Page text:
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About roux


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It appears that not everyone agrees on the proportions for roux. I have racked my brain trying to figure this out. I have found that each source does not agree with another. Here is what I have found:

1. 3 Tbsp Fat / 3 Tbsp flour (3/4 ounce flour / 1 1/2 ounce fat)

2. 2 Tbsp Fat / 3 Tbsp flour (2 parts fat / 3 parts flour by volume)

3. Equal portions of fat to flour by weight

4. 2 parts fat / 3 parts flour by weight

Does anyone know why there is such conflicting information out there?

Is there a consensus on what the proportions should be?

The conflicting information from many culinary sources sure does make it hard to understand such a simple creation!!!!

Edited by KensethFan (log)

--- KensethFan

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Ive always done 50/50 by weight, and thats what I was taught in school. I know sometimes chefs would like to do 60/40 flour... but nonetheless, it was always done by weight.

I put an ounce of water in a cup, add an ounce of oil to float on top, then a tablespoon on flour sprinkled on the oil. Microwave for 15-20 seconds and then . . .

PRESTO!

There's your roux. Try it with rice flour - you get a substance right out of Dawn of the Dead.

Peter Gamble aka "Peter the eater"

I just made a cornish game hen with chestnut stuffing. . .

Would you believe a pigeon stuffed with spam? . . .

Would you believe a rat filled with cough drops?

Moe Sizlack

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In truth, it doesn't really matter. You need enough oil in there to adequately conduct heat to the flour so it doesn't burn and that's all it is. Putting too much oil in there is going to lead to more oil in your final dish but it's not going to break anything.

PS: I am a guy.

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I always account for the moisture other than fat that is in the butter. For example, using 3 oz of clarified butter will yield you exactly 3oz, however melt 3oz of whole butter and allow it to simmer off milk solid will yield less than 3oz (approx 2.75oz) You will have less lumps if you use clarified or allow the moisture to be cooked away from the butter before adding the quantity of flour.

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  • 11 months later...

I would just use a 2:2:1 ratio. That being:

2 parts flour/2 parts fat/1 cup liquid (your soup)

Sauces like bechemel are usually 1:1:1

Soups are usually 2:2:1

Superthink preparations are usually 3:3:1

Hope that helps.

--- KensethFan

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You can also make a large batch of roux ahead of time, cool it to room temp, then add a bit at a time to your soup (when it reaches a simmer) until desired thickness is reached. This is a really handy way to use roux, and it will keep for a long time in the fridge or even at room temp.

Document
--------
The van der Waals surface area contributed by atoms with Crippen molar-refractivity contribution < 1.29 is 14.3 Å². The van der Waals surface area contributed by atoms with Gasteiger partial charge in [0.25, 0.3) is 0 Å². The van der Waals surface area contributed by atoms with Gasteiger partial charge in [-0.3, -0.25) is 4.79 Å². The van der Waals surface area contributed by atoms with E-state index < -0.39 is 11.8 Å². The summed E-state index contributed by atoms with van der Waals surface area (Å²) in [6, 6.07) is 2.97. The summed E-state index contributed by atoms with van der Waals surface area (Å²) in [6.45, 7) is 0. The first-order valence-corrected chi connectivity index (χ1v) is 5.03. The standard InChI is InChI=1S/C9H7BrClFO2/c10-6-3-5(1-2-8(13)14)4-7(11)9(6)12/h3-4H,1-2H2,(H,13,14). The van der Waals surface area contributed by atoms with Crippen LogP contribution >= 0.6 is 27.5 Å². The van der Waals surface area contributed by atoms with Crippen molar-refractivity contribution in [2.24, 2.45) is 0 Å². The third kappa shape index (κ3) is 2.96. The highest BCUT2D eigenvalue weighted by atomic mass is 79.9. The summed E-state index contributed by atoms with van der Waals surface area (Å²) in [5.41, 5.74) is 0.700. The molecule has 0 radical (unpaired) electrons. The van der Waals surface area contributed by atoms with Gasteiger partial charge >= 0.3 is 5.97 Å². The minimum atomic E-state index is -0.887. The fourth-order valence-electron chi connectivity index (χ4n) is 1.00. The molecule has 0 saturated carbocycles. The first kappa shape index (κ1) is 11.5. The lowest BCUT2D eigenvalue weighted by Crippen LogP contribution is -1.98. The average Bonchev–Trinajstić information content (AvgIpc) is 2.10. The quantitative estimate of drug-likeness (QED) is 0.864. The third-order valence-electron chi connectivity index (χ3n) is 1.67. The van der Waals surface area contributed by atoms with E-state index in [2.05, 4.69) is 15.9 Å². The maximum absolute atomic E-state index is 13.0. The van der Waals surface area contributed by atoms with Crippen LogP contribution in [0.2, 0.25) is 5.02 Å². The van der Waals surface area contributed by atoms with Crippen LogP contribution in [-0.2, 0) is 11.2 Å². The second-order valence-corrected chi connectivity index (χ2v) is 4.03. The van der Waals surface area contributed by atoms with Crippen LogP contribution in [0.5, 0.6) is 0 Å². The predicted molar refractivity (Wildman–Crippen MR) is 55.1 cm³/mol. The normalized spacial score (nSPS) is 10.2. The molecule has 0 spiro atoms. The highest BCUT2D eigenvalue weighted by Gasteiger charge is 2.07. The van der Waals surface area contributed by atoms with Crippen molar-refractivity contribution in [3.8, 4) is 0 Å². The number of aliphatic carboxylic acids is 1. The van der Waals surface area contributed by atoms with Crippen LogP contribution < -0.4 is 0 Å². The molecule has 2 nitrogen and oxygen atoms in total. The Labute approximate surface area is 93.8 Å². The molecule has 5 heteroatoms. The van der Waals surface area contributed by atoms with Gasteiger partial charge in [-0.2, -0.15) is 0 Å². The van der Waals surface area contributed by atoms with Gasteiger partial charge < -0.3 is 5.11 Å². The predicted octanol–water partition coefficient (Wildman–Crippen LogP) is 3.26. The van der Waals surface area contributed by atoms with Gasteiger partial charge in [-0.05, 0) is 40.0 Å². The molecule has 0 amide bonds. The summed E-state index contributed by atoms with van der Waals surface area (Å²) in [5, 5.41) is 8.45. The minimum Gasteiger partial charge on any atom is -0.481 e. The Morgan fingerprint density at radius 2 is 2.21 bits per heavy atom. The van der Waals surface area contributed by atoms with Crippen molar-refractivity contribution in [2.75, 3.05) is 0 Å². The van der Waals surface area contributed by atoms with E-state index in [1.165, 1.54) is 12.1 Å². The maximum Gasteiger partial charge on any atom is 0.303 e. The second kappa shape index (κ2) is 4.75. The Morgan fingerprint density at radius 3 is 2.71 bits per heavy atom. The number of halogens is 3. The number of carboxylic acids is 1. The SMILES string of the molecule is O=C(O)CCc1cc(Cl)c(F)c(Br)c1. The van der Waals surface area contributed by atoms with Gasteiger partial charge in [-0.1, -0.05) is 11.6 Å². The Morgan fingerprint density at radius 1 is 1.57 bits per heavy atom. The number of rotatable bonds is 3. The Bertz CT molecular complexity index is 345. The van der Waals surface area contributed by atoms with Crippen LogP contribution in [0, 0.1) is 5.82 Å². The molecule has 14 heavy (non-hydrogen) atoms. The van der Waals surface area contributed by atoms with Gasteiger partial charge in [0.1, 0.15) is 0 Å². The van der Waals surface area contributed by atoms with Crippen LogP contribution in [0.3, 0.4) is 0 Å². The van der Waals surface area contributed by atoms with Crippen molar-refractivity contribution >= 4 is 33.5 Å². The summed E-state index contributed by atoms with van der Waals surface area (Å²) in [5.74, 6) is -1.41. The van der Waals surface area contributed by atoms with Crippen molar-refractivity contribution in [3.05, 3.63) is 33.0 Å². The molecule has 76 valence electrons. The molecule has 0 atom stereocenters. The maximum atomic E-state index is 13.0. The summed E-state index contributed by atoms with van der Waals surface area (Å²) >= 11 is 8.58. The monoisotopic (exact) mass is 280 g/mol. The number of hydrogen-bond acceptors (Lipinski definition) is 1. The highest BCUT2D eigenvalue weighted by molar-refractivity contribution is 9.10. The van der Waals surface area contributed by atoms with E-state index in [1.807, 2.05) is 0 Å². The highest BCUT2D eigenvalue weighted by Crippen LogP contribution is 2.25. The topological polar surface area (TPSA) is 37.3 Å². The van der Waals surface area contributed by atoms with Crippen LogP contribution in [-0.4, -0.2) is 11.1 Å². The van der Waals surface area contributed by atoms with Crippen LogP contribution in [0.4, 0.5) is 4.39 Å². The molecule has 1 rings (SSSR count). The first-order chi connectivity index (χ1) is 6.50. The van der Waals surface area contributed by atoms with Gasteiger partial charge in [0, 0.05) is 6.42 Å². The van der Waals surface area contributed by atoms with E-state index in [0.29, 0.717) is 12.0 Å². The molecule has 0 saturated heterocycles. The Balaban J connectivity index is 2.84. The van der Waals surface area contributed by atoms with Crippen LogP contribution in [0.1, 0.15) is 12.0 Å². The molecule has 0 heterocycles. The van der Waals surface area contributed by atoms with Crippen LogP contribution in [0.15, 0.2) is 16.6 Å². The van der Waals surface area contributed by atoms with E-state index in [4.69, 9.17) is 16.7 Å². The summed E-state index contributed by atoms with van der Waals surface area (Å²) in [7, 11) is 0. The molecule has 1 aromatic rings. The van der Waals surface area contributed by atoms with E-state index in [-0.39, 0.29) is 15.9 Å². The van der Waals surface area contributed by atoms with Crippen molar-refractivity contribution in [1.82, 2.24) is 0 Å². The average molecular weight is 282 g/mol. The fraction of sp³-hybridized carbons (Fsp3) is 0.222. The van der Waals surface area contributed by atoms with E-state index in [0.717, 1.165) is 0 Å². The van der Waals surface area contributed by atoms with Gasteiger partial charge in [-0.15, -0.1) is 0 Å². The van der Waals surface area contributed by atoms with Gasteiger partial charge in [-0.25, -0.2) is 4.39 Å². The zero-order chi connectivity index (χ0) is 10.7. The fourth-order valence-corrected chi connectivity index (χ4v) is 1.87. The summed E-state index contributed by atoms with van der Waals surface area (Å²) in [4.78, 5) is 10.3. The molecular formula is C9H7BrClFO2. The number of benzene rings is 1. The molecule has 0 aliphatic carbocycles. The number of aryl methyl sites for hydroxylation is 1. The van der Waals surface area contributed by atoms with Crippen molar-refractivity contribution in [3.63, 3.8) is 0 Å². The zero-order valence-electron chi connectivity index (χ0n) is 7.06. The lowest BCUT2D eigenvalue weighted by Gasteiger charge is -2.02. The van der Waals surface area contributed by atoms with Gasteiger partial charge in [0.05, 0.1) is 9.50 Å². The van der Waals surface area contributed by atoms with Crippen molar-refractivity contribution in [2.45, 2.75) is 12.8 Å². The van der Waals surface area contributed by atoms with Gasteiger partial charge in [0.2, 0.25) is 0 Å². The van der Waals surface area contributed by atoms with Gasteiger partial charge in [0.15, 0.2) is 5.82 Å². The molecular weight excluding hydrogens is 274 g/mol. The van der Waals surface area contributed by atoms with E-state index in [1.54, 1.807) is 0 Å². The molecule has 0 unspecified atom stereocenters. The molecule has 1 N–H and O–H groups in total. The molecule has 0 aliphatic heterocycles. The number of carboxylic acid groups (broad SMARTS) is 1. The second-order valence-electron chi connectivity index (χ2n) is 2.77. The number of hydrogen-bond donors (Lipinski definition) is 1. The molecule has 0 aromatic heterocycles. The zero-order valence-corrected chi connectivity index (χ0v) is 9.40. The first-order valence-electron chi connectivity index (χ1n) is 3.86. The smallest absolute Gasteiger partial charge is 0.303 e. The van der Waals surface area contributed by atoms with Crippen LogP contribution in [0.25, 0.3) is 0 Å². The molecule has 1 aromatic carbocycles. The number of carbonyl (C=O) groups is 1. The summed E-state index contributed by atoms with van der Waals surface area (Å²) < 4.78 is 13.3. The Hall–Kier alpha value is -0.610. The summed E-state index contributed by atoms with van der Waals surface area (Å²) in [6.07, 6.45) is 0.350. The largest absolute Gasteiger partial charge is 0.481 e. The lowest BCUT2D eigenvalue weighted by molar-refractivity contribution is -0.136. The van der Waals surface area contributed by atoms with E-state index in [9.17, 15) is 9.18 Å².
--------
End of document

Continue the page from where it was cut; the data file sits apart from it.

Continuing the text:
A general rule of thumb, IIRC, is that a pound of roux will thicken a gallon of liquid to nappe.

Edited by Qwerty (log)
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I would just use a 2:2:1 ratio.  That being:

2 parts flour/2 parts fat/1 cup liquid (your soup)

Sauces like bechemel are usually 1:1:1

Soups are usually 2:2:1

Superthink preparations are usually 3:3:1

Hope that helps.

is 2parts about 2 tablespoons?

thanks

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"parts" in this context means the same as "quantity".  if 1 part is "one tablespoon", 2 or 3 is that amount multiplied by that factor.  at least that's what I think KSF meant.

Except that KSF then gave "cups" as the "1" component of the ratios. I think 2 tbs flour : 2 tbs fat : 1 cup liquid would yield a very thick consistency, so perhaps tsp was the "unit" of the first two? A pound of roux (blond, I assume?) to thicken a gallon of liquid also seems high to me, but I rarely make that much.

Chris Hennes
Director of Operations
chennes@egullet.org

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"parts" in this context means the same as "quantity".  if 1 part is "one tablespoon", 2 or 3 is that amount multiplied by that factor.  at least that's what I think KSF meant.

....Except that KSF then gave "cups" as the "1" component of the ratios. I think 2 tbs flour : 2 tbs fat : 1 cup liquid would yield a very thick consistency, so perhaps tsp was the "unit" of the first two?....

The tablespoon ratio (2 Tbsp:2 Tbsp:1 cup) is correct for a thick sauce (add a cup of shredded cheddar and you've got a great cheese sauce). This is perhaps far too thick for a soup, as is, but might work as a base for a soup, depending upon the quantity being made.

 

“Peter: Oh my god, Brian, there's a message in my Alphabits. It says, 'Oooooo.'